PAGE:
Newsweek doesn't explain it all for you

To mark the 10th anniversary of the Columbine High School massacre, Newsweek has published a poignant but sloppy story about two pastors scarred by the experience. The contrasts are strong:

• The Rev. Don Marxhausen preached the funeral of Dylan Klebold, one of the two killers. The Rev. George Kirsten comforted the family of Cassie Bernall, one of the best-known victims because of her mother's book, She Said Yes: The Unlikely Martyrdom of Cassie Bernall.

• Kirsten is an evangelical. Marxhausen was outraged by evangelicals' responses to the killings.

• Marxhausen resigned his pastorate amid numerous difficulties, including a hostile response to his laudable pastoral care of Klebolds' parents. Kirsten remains a pastor but struggles with post-traumatic stress disorder.

Such contrasts normally should be enough for a great story, but Newsweek reporters Matthew Philips and Lisa Miller litter their text with awkward labels (such as "persistent evangelicalism," which sounds like a disease) and clichés ("Littleton was ground zero for the kind of white, evangelical Christianity that was sweeping the country at the time").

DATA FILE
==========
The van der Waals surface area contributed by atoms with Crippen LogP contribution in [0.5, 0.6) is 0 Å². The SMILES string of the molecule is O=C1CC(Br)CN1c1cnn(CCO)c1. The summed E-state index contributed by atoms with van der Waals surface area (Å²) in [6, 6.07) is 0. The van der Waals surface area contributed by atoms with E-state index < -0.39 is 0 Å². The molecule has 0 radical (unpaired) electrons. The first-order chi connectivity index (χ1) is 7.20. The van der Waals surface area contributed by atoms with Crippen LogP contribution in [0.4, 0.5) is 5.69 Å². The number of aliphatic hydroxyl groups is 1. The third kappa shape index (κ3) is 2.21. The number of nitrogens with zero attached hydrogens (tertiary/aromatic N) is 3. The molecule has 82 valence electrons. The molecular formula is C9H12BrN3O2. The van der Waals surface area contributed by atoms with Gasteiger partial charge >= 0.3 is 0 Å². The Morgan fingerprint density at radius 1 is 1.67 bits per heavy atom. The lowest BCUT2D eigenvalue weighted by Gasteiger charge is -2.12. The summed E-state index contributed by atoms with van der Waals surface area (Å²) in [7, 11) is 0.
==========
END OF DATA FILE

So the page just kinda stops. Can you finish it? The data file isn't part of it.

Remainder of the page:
Newsweek is sympathetic to both pastors, but its sympathies are more clearly with Marxhausen:

Marxhausen, now nearly 70, is a burly, plain-spoken man who arrived in Littleton in 1990, and built St. Philip Lutheran Church into a thriving, mainline congregation with more than 1,000 members. Marxhausen believes firmly in a loving, forgiving God and a nuanced approach to questions of salvation.

Newsweek never elaborates on its suggestion that Marxhausen affirms a God who is more loving or forgiving than the God preached by Kirsten. Newsweek never explains what "a nuanced approach to questions of salvation" involves. Indeed, Newsweek compounds the damage by invoking the bête noir of fundamentalism:

Kirsten, 65, arrived in Littleton as a Denver Seminary student in 1974. He was asked to start a nondenominational evangelical church in the 1980s, just as the megachurch movement was beginning to take off. Today, West Bowles is a soaring modern building facing the Rocky Mountains where ministers preach a fundamentalist Christianity. "We rely heavily on scripture," says Kirsten, "and on the premise that Christ is the ultimate forgiver, the ultimate lover, and that only through him can we know the Lord."

With a few judicious edits, Newsweek could have published an excellent report that suggested no need to choose sides. Instead, it chose the path of ideological preening.

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